Naturally, there were many questions regarding the film director’s attitude to Poland and emphasising its history in his films. The meeting moderator touched on the subjects which have not been discussed in interviews with Paweł Pawlikowski so far, though. When asked about working with Polish cinematographers, the film director commented: Back in the day, when I worked abroad on documentaries, I travelled to Poland on a frequent basis, so those people were no strangers to me. But above all, I did not get on well with the English cinematographers I worked with, though. I would often come up with new ideas, but they always denied them saying it was not the way they worked. They have a certain assumption over there that everyone has their role to play, they are an expert in something, which predetermines that they alone can decide about a particular thing. It was just the other way round with Polish cinematographers, because we instantly had an understanding; we felt ready to do things differently. It was typically Polish, slightly anarchistic approach.

Somebody from the audience asked a question about the conflict currently going through the film community, regarding the values (or lack thereof) contained in blockbusters. Obviously, there is such a thing like good action cinema, which touches on interesting moral and psychological issues. It simply does it in a different way. Another of the most recent topics discussed during the meeting was the case of the Gdynia Film Festival, during which the Directors Guild of Poland expressed their discontent and concern regarding the risk that the Polish Film Institute could cease to be an independent institution. Instead of panicking, we must make films and put a strong emphasis on facts. We must try and organise festivals, where original artists can mark their presence, appealed the filmmaker.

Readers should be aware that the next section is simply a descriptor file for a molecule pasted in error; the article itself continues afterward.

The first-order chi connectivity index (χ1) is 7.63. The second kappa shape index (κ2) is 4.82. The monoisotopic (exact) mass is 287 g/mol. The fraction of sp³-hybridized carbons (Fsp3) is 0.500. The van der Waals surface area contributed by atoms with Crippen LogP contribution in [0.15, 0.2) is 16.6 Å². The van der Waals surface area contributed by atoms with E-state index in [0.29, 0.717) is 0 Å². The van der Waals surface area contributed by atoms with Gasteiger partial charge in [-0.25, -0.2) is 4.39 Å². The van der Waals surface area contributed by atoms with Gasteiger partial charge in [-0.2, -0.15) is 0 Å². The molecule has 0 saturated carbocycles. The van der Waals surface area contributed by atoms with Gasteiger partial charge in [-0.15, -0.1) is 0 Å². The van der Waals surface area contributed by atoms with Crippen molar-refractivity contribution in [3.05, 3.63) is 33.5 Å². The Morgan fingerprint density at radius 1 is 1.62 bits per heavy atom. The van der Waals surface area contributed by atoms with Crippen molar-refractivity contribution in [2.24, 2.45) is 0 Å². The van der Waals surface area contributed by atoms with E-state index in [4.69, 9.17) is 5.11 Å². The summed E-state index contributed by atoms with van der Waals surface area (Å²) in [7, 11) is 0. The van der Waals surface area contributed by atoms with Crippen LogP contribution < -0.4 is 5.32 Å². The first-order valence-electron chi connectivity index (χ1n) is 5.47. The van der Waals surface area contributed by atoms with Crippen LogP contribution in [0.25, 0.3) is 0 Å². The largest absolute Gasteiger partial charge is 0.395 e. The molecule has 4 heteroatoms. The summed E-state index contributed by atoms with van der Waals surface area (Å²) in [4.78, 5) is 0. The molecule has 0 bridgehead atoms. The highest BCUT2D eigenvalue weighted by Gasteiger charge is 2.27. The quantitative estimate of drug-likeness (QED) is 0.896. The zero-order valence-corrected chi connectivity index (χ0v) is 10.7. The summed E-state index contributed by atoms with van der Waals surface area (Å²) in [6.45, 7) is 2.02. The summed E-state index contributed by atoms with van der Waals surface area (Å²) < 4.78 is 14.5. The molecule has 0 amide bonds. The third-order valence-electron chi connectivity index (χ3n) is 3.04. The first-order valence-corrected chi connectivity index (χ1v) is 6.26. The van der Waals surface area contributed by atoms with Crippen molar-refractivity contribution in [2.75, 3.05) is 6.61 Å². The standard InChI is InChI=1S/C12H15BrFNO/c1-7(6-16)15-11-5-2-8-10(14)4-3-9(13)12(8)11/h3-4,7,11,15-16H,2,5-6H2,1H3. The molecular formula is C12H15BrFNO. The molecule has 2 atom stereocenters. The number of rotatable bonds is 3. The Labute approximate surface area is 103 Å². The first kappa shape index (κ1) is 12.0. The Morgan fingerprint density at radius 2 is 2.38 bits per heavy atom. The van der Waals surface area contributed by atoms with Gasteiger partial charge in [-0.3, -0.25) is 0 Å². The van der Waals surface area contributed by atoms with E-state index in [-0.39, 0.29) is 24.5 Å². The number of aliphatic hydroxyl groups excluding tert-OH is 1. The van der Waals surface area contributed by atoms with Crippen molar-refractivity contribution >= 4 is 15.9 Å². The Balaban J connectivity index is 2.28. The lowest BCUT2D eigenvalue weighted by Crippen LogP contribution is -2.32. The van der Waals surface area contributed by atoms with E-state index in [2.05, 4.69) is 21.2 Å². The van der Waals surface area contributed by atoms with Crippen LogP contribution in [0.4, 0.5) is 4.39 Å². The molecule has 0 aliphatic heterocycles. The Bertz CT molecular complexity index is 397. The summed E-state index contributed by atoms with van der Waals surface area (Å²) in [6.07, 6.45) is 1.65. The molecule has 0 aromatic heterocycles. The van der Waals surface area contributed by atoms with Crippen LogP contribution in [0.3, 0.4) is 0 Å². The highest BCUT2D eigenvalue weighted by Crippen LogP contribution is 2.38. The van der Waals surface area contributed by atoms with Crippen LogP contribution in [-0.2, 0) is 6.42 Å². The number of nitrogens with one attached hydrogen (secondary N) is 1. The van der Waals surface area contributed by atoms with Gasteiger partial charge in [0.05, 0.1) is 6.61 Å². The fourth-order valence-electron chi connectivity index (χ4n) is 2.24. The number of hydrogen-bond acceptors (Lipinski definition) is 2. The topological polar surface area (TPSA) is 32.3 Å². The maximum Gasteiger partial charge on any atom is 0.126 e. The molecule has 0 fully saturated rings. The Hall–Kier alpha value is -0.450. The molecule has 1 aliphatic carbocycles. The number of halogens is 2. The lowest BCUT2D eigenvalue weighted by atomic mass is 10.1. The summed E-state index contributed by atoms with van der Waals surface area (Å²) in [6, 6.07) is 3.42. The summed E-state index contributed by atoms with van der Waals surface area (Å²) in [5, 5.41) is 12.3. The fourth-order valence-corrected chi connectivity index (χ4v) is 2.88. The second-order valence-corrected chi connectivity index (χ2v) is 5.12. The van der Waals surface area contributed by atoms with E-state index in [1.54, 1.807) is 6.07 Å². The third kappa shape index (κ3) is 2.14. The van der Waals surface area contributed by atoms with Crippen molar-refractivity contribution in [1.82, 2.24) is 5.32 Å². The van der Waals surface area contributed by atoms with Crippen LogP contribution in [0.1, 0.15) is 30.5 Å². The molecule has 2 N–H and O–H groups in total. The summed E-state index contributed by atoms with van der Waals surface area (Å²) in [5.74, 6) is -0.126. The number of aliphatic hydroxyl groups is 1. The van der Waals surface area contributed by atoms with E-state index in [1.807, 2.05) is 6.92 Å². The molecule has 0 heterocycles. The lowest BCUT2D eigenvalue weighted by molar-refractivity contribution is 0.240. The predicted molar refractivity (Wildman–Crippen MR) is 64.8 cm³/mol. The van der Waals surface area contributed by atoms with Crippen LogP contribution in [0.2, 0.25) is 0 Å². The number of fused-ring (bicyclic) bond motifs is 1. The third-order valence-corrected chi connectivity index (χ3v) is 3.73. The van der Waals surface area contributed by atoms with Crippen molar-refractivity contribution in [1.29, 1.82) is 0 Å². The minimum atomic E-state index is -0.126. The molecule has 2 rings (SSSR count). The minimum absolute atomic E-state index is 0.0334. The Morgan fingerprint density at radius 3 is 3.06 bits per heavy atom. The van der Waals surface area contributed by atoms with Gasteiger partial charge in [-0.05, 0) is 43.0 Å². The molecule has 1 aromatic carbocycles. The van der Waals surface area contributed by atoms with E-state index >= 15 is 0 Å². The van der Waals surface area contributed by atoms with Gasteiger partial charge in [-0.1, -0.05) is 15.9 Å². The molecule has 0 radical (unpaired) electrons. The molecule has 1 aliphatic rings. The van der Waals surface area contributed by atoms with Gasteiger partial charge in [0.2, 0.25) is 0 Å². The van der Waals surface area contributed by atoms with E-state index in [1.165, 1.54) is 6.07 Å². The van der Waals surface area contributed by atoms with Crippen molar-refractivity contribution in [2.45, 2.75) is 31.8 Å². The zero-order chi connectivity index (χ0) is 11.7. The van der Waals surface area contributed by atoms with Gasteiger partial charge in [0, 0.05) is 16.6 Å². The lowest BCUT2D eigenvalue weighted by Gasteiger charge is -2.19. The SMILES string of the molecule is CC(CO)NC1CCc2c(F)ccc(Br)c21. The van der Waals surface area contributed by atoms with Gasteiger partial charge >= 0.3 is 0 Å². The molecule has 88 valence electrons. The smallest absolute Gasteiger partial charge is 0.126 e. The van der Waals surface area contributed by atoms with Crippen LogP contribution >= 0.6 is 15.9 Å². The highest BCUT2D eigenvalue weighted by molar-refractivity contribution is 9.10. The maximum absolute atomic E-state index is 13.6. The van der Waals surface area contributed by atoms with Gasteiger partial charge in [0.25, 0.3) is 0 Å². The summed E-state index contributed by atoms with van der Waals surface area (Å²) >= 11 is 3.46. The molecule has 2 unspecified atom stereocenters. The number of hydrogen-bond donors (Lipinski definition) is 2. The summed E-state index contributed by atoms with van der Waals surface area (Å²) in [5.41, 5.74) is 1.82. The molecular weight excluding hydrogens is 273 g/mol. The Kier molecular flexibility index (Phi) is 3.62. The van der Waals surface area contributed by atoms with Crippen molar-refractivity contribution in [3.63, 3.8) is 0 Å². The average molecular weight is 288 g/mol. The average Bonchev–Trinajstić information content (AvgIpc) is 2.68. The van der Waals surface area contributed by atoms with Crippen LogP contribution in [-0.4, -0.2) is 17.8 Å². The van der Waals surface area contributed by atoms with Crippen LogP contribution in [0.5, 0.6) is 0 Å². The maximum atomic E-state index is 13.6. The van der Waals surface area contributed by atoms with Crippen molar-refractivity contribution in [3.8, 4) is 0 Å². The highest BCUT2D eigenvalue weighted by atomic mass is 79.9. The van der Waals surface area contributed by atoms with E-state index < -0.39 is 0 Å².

The meeting with the film director was not intended to promote his latest film work. Paweł Pawlikowski did not fail to ask a humorous question, whether the audience attending the meeting had had a chance to see his Ida. Both Ida and Cold War were not frequent subjects of the discussion with the director, which predominantly focused on the artist's approach to art and his technique. Nonetheless, it was impossible not to refer to his Academy Award-winning films. The film director commented on the many controversies regarding the reception of Ida by audiences and their political connotations, back in 2013. He also hinted at minor differences in how his films were received by viewers in Poland and in other countries. Paweł Pawlikowski revealed that his successive project would also concern Poland during a certain period of its history. I am going back further and further. I find the present quite terrifying.

Anna Tomaszewska